For many, snakes embody fear and danger.
Your first instinct is to fight it or run for your dear life.
However, among the Wonunguli clan of the Zigua tribe of Tanzania, snakes are their besties!
The Wonunguli have perfected the art of dancing with snakes.
Not just any snake, dangerous and venomous snakes! The black Mamba, Boomslang, python and many more.
A bite from a black Mamba and the symptoms become apparent within ten minutes. Without antivenom treatment, your body collapses in 45 minutes, and death is inevitable in 7-15 hours.
Why do they dance with the snakes?
It is a way to sensitize and educate the community about snake handling and medicine.
The easiest way to capture a human's attention is to entertain. Snake dancing attracts huge crowds who, in the process, learn how to handle snakes and identify the dangerous ones.
The snake handlers also believe that playing with snakes, especially when they are shedding their skins, helps to make the bond stronger.
Did you Know?
Snakes are not poisonous; they are venomous. Plants, frogs and ratrat 😁(rat poison) are poisonous.
How does one become a Mnunguli?
The skill is passed down from one generation to another.
It takes years of learning and practice to become an expert Mnunguli.
During the apprentice stages, students are taught how to handle snakes, identify the type of snake by the bites, and, most importantly, treat snake bites using traditional herbs and other methods.
In fact, many people in the Zigua and neighbouring communities prefer getting treatment from the Wonunguli "medicine people" to going to the hospital in case of a snake bite because of how reliable, and efficient they are.
They also help with pest control. If snakes are found in any of the villages, they are invited to come and take them away.
To ensure there are no casualties when handling these venomous snakes on display, they are defanged, a practice most herpetologists do not support.
What do you think of this practice by the Wonunguli? Is it right, wrong or complicated? Let me know by replying to this email.
LANGUAGE OF THE WEEK 🌍🎉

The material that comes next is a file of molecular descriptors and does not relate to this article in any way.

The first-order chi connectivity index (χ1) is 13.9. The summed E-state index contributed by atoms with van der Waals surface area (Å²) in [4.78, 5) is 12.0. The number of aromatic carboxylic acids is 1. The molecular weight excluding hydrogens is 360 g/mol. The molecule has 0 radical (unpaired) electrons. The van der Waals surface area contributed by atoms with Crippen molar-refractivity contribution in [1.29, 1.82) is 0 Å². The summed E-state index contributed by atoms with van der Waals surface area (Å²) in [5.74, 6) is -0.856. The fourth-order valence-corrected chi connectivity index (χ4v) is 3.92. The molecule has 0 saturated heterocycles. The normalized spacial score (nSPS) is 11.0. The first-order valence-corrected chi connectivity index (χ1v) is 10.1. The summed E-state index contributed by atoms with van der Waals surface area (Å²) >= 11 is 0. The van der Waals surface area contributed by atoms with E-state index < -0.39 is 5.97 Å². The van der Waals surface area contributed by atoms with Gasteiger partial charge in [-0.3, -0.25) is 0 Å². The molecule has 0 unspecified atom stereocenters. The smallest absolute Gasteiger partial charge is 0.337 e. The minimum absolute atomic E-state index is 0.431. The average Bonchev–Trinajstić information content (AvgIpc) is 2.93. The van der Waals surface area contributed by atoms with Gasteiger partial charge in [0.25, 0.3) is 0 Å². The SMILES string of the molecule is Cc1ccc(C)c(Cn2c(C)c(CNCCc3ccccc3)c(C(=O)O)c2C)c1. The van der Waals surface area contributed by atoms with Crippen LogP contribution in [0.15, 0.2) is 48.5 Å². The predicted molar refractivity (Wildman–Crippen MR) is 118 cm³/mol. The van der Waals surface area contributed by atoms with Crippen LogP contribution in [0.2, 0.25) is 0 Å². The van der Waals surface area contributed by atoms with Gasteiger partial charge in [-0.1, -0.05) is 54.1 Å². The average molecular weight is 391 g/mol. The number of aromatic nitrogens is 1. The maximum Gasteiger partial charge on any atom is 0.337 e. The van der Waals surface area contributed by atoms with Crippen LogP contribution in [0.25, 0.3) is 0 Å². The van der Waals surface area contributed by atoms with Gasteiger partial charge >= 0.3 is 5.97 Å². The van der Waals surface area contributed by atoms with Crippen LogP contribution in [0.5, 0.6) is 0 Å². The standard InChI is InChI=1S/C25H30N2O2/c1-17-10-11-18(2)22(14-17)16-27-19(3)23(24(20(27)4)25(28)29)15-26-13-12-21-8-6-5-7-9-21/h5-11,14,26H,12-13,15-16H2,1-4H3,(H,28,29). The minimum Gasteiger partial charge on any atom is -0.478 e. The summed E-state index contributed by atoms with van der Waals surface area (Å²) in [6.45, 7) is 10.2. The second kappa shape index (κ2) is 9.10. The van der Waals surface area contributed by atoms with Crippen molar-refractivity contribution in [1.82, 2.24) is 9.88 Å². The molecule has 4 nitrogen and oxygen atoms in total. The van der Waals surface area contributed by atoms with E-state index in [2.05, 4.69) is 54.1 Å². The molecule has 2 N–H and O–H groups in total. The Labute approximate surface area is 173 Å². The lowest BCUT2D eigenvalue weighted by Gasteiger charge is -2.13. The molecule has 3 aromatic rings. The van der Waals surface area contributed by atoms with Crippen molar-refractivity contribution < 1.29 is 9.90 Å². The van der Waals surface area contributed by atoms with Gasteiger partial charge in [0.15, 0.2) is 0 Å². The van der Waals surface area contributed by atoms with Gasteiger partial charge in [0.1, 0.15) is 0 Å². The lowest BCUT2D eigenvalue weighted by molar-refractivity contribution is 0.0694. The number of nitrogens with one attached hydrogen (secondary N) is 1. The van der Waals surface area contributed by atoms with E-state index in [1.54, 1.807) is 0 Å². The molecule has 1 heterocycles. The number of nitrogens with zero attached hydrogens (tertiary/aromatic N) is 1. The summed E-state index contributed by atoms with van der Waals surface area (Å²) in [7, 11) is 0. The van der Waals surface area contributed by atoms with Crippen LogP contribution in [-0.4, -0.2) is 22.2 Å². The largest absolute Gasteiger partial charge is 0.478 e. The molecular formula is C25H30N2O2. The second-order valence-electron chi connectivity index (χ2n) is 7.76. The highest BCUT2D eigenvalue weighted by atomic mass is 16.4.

Zigua, also known as Zigula or Chizigua, is spoken in Northern Pwani Region and western southern Tanga Region in Tanzania and Jamaame, Kismayo, Mogadishu, and the Juba River valley in Somalia by the Wazigula people.
The language has two dialects; Zigula, spoken primarily in Tanzania and Mushunguli, spoken in Somali.
The Zigua people in Somalia are part of the Somali Bantus, descendants of enslaved individuals from various Bantu ethnic groups from Southeast Africa, notably Mozambique, Malawi and Tanzania.
In the 19th century, the demand for labour increased due to the growth of plantation and industrial slave operations. To capitalize on this opportunity, the Sultan of Oman, Sayyid Said, moved his power centre from Oman to the African island of Zanzibar in 1840.
The Sultanate's sovereignty extended from northern Mozambique to southern Somalia. Africans from these areas were abducted into the slave trade. Tanzania, which now includes Zanzibar, was particularly terrorized.
Agents of the Sultanate of Zanzibar, in cooperation with some African tribes, carried out the slave trade from Mozambique and southern Tanzania.
They were forced to work plantations near the Indian Ocean coast and in the Shabelle River valley. Raids and prisoners of war were the typical sources of slaves.
In the early 20th century, Italian colonizers abolished slavery in southern Somalia. However, they later established over 100 plantations in the Jubba and Shebelle River Valleys and introduced labour laws that forced Bantu people to work as farm labourers in the mid-1930s.
Over time, some Bantus migrated to large Somali cities and found jobs as manual labourers and occasionally as semi-skilled tradesmen. Some communities assimilated into the Somali culture, while others, like the Zigua people, maintained their traditions and language.
In 1991, civil war broke out in Somalia, and the minority Bantus were particularly affected. By 1992, the Bantu began to flee southern Somalia for refugee camps in Kenya. Many more sought resettlement in Tanzania and Mozambique, the land of their ancestors; both countries refused to resettle them, citing internal problems. Others settled in the USA as migrants.
In June 2009, the Somali Bantus received a fresh start in their ancestral homeland of Tanzania after gaining citizenship.
Language Learning Tip
Learn about the culture: Learning a language is an enriching experience involving more than memorizing words on a page. It requires immersing oneself in the culture and history that shapes it. Understanding a culture's history, events, beliefs, and customs can give one a deeper appreciation for its people and their behaviour.
RIDDLE OF THE WEEK
What language does a billboard speak?
Bilengele mbiasa munkelende (Tshiluba) - Good things are found among thorns.
Till next time.